GED Scoring Change Provides Opportunity for Career Pathway Alignment
The GED Testing Service has lowered the passing score on its subject area high school equivalency tests from 150 to 145. This change, which will be retroactively applied, provides states a unique opportunity to raise the GED’s profile in career pathway systems by aligning assessment with policies that award credit for prior learning.
According to data in multiple states, GED-passers needed less college remediation than their high-school-graduate peers, meaning the test was gauging not just high school equivalency but also college preparedness. States will need to amend their current policies to accept the GED Testing Service’s new passing score of 145. States also have the ability to retroactively award high school equivalency certificates to tens of thousands of test takers who scored between 145 and 149. However, there’s greater opportunity than just lowering the cut score.
The GED Testing Service is now encouraging states to adopt a three-tiered range for passing scores, whereby a score of 145 indicates high school skills, 165 indicates college-ready skills, and 175 indicates college-level skills.
States and local areas should allow GED-passers to use a score of 165 in a subject area as proof of college readiness and not require yet another college placement exam. Aligning assessments in this way would eliminate barriers of time and money that prevent people from entering their preferred postsecondary programs.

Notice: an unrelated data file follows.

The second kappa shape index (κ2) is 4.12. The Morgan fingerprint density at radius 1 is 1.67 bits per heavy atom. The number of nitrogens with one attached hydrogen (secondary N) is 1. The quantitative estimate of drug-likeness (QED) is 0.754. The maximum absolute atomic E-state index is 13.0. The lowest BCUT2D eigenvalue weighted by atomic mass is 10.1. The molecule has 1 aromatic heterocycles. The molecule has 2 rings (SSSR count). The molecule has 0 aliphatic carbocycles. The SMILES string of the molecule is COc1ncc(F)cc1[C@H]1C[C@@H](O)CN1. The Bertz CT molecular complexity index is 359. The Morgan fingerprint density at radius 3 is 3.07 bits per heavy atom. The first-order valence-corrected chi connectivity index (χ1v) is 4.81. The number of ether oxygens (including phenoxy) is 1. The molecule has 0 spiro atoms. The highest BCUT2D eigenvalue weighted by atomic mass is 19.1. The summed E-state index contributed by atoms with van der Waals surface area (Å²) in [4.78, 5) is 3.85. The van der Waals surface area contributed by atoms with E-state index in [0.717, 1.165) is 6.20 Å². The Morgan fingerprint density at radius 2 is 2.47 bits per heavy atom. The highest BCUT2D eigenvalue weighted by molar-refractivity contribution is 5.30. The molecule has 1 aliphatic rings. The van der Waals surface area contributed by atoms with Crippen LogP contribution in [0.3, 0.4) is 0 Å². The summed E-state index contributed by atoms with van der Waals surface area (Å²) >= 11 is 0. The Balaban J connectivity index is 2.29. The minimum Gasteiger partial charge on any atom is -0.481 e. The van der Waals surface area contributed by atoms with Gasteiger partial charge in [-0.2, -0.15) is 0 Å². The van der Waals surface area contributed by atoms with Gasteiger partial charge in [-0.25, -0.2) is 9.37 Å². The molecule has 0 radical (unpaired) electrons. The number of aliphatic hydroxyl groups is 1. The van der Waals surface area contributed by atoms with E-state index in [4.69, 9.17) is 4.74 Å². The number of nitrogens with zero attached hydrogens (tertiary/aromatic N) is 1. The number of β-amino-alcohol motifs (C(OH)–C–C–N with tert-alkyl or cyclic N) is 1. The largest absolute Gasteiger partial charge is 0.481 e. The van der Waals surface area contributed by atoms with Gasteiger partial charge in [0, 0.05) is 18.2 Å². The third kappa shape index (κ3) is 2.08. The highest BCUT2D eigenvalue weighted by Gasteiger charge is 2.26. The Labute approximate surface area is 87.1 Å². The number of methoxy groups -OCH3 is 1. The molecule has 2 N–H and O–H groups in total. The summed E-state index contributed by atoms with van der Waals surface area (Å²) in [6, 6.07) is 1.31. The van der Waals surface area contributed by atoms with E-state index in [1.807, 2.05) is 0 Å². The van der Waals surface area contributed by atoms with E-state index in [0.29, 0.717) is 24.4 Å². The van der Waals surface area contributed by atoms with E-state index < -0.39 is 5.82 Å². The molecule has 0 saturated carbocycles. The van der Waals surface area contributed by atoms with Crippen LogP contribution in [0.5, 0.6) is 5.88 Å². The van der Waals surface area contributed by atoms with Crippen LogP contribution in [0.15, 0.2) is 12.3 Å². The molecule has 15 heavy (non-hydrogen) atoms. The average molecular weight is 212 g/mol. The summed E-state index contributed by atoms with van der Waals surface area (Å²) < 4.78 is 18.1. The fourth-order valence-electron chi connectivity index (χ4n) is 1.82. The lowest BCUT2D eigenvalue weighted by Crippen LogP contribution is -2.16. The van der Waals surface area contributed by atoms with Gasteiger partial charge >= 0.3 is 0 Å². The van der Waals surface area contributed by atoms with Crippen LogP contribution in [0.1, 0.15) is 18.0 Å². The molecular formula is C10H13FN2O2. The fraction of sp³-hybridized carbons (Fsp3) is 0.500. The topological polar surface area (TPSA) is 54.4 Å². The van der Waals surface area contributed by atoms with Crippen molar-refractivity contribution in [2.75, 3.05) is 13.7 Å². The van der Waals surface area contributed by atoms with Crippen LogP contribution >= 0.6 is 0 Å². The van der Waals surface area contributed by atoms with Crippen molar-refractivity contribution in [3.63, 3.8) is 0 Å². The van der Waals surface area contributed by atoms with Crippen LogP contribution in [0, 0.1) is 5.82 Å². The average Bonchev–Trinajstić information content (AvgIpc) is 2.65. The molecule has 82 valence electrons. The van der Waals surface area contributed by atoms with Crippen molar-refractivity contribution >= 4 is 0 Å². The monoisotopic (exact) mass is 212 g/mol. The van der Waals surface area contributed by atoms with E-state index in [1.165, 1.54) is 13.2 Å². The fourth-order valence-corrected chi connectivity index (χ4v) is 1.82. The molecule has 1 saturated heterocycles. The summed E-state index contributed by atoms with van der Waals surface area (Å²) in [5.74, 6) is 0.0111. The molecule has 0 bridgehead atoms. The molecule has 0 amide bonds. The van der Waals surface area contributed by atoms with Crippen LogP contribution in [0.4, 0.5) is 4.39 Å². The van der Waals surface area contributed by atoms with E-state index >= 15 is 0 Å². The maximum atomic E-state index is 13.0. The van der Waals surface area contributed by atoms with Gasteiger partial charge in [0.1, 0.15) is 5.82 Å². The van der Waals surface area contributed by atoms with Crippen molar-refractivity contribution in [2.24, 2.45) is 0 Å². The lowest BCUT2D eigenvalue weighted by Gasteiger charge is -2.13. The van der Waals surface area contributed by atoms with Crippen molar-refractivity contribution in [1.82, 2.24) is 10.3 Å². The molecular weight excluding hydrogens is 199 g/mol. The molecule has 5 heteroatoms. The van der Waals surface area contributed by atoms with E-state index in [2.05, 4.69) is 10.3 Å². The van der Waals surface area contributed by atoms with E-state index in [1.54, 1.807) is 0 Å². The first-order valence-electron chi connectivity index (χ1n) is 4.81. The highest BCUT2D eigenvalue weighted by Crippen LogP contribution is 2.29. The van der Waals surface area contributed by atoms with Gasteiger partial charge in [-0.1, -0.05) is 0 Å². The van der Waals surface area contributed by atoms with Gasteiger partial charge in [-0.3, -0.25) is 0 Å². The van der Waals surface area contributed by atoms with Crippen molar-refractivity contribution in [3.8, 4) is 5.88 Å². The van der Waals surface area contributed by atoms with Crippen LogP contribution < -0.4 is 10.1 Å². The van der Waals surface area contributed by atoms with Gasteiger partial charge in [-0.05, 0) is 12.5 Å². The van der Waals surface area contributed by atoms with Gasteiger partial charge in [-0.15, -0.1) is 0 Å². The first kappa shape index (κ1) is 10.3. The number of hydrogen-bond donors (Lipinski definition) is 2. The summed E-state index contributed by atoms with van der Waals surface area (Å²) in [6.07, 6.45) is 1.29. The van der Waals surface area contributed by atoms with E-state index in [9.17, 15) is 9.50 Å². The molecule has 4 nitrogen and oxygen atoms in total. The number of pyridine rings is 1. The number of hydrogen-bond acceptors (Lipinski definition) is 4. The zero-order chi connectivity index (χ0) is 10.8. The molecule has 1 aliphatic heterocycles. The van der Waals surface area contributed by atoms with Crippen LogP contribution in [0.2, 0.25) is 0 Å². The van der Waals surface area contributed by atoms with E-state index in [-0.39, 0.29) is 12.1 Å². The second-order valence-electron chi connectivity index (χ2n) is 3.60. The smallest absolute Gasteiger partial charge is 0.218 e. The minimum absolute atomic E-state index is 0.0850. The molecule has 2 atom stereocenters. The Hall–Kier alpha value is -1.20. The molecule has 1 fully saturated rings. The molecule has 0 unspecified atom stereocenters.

To achieve even greater impact, states and local areas should adopt a credit-for-prior-learning policy that allows GED-passers to use a score of 175 in a subject area to earn college credit for that subject (three credits for math, social studies, or science; and one credit for language arts). These “dual enrollment” options for regular high school students are proven motivators and momentum builders, rewarding college-level work done at the secondary level. GED students should have that same option to jump-start their postsecondary education while completing the high school equivalency.
Additionally, states and local areas could go for the trifecta of career pathway construction by also implementing the Pell Grant “ability to benefit” provision, allowing individuals to complete the high school equivalency while concurrently enrolled in postsecondary coursework.
Adult education programs are currently writing strategic and operational state plans for implementing the Workforce Innovation and Opportunity Act. With new data strengthening their understanding of the GED test, states should act now to build stronger career pathways for older youth and adults who are looking for a pathway to opportunity.